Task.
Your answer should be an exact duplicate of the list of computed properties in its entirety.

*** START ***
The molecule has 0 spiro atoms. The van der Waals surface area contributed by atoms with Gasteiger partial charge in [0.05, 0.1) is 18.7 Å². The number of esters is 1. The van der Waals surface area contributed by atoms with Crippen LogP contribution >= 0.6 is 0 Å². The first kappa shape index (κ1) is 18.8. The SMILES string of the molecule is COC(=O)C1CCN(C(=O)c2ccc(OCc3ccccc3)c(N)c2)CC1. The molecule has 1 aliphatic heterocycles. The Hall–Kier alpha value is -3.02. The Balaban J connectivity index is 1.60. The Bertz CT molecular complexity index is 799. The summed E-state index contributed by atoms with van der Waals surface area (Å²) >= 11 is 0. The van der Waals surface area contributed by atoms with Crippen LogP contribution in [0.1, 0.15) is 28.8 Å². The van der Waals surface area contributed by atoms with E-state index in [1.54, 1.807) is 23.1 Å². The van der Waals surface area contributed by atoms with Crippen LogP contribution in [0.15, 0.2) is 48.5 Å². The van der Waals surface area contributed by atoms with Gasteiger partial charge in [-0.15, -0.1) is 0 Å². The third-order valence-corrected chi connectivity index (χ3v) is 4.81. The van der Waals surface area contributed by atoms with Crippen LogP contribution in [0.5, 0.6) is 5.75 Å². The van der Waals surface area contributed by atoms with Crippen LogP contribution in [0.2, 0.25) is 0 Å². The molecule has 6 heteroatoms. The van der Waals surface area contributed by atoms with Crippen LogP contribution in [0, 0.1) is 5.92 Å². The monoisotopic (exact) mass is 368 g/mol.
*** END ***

The molecule has 0 spiro atoms. The van der Waals surface area contributed by atoms with Gasteiger partial charge in [0.05, 0.1) is 18.7 Å². The number of esters is 1. The van der Waals surface area contributed by atoms with Crippen LogP contribution >= 0.6 is 0 Å². The first kappa shape index (κ1) is 18.8. The SMILES string of the molecule is COC(=O)C1CCN(C(=O)c2ccc(OCc3ccccc3)c(N)c2)CC1. The molecule has 1 aliphatic heterocycles. The Hall–Kier alpha value is -3.02. The Balaban J connectivity index is 1.60. The Bertz CT molecular complexity index is 799. The summed E-state index contributed by atoms with van der Waals surface area (Å²) >= 11 is 0. The van der Waals surface area contributed by atoms with Crippen LogP contribution in [0.1, 0.15) is 28.8 Å². The van der Waals surface area contributed by atoms with E-state index in [1.54, 1.807) is 23.1 Å². The van der Waals surface area contributed by atoms with Crippen LogP contribution in [0.15, 0.2) is 48.5 Å². The van der Waals surface area contributed by atoms with Gasteiger partial charge in [-0.15, -0.1) is 0 Å². The third-order valence-corrected chi connectivity index (χ3v) is 4.81. The van der Waals surface area contributed by atoms with Crippen LogP contribution in [0.5, 0.6) is 5.75 Å². The van der Waals surface area contributed by atoms with Crippen LogP contribution in [0.2, 0.25) is 0 Å². The molecule has 6 heteroatoms. The van der Waals surface area contributed by atoms with Crippen LogP contribution in [0, 0.1) is 5.92 Å². The monoisotopic (exact) mass is 368 g/mol.